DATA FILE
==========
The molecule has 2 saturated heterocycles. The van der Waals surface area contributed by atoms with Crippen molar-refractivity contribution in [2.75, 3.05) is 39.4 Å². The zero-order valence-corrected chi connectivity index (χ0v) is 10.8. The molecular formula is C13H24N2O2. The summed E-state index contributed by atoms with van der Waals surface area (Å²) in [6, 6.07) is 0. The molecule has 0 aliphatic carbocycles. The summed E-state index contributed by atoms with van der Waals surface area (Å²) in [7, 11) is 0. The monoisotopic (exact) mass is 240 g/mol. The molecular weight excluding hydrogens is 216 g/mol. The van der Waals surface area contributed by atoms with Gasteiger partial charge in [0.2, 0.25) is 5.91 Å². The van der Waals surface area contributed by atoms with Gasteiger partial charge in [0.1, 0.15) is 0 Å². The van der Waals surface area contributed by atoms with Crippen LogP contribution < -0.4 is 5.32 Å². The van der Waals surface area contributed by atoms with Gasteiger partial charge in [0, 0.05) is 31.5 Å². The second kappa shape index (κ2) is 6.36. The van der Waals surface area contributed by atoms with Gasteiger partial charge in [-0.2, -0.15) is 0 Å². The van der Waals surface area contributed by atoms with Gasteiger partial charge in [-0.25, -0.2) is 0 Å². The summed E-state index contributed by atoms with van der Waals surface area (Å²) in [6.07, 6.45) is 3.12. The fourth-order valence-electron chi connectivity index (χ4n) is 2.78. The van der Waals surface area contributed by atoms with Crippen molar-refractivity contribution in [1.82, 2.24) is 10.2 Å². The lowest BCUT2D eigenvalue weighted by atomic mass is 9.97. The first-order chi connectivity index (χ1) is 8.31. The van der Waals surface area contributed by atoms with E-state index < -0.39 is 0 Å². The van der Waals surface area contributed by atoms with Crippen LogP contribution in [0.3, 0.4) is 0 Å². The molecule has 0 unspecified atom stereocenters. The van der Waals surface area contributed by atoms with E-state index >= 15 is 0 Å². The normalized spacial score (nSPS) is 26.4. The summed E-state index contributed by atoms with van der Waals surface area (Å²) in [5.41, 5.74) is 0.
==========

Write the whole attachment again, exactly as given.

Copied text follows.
The molecule has 2 saturated heterocycles. The van der Waals surface area contributed by atoms with Crippen molar-refractivity contribution in [2.75, 3.05) is 39.4 Å². The zero-order valence-corrected chi connectivity index (χ0v) is 10.8. The molecular formula is C13H24N2O2. The summed E-state index contributed by atoms with van der Waals surface area (Å²) in [6, 6.07) is 0. The molecule has 0 aliphatic carbocycles. The summed E-state index contributed by atoms with van der Waals surface area (Å²) in [7, 11) is 0. The monoisotopic (exact) mass is 240 g/mol. The molecular weight excluding hydrogens is 216 g/mol. The van der Waals surface area contributed by atoms with Gasteiger partial charge in [0.2, 0.25) is 5.91 Å². The van der Waals surface area contributed by atoms with Gasteiger partial charge in [0.1, 0.15) is 0 Å². The van der Waals surface area contributed by atoms with Crippen LogP contribution < -0.4 is 5.32 Å². The van der Waals surface area contributed by atoms with Gasteiger partial charge in [0, 0.05) is 31.5 Å². The second kappa shape index (κ2) is 6.36. The van der Waals surface area contributed by atoms with Gasteiger partial charge in [-0.2, -0.15) is 0 Å². The van der Waals surface area contributed by atoms with Gasteiger partial charge in [-0.25, -0.2) is 0 Å². The summed E-state index contributed by atoms with van der Waals surface area (Å²) in [6.07, 6.45) is 3.12. The fourth-order valence-electron chi connectivity index (χ4n) is 2.78. The van der Waals surface area contributed by atoms with Crippen molar-refractivity contribution in [1.82, 2.24) is 10.2 Å². The lowest BCUT2D eigenvalue weighted by atomic mass is 9.97. The first-order chi connectivity index (χ1) is 8.31. The van der Waals surface area contributed by atoms with E-state index < -0.39 is 0 Å². The van der Waals surface area contributed by atoms with Crippen LogP contribution in [0.3, 0.4) is 0 Å². The molecule has 0 unspecified atom stereocenters. The van der Waals surface area contributed by atoms with E-state index >= 15 is 0 Å². The normalized spacial score (nSPS) is 26.4. The summed E-state index contributed by atoms with van der Waals surface area (Å²) in [5.41, 5.74) is 0.